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Publications (2)0 Total impact

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    ABSTRACT: Nodal marginal zone lymphoma (NMZL) is an indolent B-cell lymphoma that originates from the marginal zone of B-cell follicles. The tumour is rather uncommon, and shares some morphologic and immunophenotypic similarities with the extranodal form of marginal zone lymphomas. However, diagnosis of NMZL implies the exclusion of lymphoplasmacytic lymphoma, follicular lymphoma, and lymph node involvement by extra nodal or splenic marginal zone B-cell lymphoma In addition, its distinction from reactive conditions, including T-zone hyperplasia, are sometimes problematic based on morphologic grounds. We describe a patient who presented with cervical and inguinal lymphadenopathies and high inflammation indexes. Bone marrow and lymph node biopsies were performed for definitive diagnosis. Bone marrow histological and immunophenotypic examinations were normal and excluded haematological disease. In contrast, lymph node evaluation showed some features compatible with a possible lymphoproliferative disorder, even though no definite diagnosis could be made based on morphologic and immunohistochemical investigation. In particular, the problem of a differential diagnosis between NMZL and a florid hyperplasia of monocytoid B-elements was posed. Thus, in order to assess the nature (neoplastic vs. reactive) of the lesion, molecular analysis of the immunoglobulin genes was performed by PCR. Notably, although no clonal rearrangements were revealed by IGHV@ analysis, further evaluation of the immunoglobulin light chain (IGKV@) confirmed the presence of a clonal B-cell population. Accordingly, a final diagnosis of NMZL was made. In conclusion, this case is a good example of the crucial role of complete molecular analysis in the diagnostic work up of lymphoproliferative disorders.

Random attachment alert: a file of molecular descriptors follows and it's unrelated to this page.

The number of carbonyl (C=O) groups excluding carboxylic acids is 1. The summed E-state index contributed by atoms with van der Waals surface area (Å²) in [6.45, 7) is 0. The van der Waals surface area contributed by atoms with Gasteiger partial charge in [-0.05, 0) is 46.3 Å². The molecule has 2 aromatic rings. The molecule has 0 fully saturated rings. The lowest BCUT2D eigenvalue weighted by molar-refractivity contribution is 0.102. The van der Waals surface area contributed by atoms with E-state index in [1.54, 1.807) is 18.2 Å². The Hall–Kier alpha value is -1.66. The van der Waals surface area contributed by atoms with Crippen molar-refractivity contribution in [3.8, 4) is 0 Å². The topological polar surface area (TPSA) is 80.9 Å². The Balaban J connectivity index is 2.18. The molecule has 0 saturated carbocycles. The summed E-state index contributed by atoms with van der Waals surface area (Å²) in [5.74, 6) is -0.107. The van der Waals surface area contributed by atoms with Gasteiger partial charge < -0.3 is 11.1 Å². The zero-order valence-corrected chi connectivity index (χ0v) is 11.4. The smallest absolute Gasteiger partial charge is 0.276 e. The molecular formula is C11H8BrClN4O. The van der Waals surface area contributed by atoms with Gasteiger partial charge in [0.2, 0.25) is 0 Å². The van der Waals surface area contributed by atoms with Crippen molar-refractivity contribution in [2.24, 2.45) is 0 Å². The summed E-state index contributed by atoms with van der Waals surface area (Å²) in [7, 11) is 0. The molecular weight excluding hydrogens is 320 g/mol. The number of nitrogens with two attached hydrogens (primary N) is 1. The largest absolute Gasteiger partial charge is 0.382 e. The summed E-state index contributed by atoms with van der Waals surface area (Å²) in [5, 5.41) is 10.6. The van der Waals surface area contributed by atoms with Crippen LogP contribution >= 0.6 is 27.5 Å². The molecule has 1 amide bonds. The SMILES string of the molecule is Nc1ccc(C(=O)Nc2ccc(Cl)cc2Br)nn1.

Pathologica 02/2011; 103(1):14-8.
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    ABSTRACT: Diagnosis of B-non Hodgkin lymphomas (NHLs) is based on clinical, morphological and immunohistochemi-cal features. However, in up to 10-15% of cases, analysis of immunoglobulin heavy (IGH) or light (IGK/IGL) chains genes is required to discriminate between malignant and reactive lymphoid proliferations. In this study, we evaluated the feasibility and efficiency of IGK analysis in the routine diagnostic of B-cell lymphoproliferative disorders (B-LD) when applied to formalin-fixed paraffin-embedded (FFPE) tissues. Clonality patterns were studied in 59 B-LD using the BIOMED-2 protocol for IGK assays, after failure of the IGH assay. PCR products were evaluated by both heterodu-plex and GeneScan analysis. IGK analysis was technically successful in all cases. Overall, it supported the histopa-thological suspicion in 52/59 cases (88%), the sensitivity and specificity being 83% and 80%, respectively. Further, positive and negative predictive values were 95% and 50%, respectively. Interestingly, among various lymphoma subtypes, marginal zone lymphoma and follicular lymphoma most frequently required IGK analysis. In conclusion, IGK study according to the BIOMED-2 protocol resulted feasible and extremely useful in supporting challenging diagnosis of B-LD even if applied on FFPE samples. Accordingly, when NHL is suspected, negative results at IGH analysis should not be considered as conclusive and further investigation of IGK is appropriate.
    American journal of blood research. 01/2011; 1(2):167-74.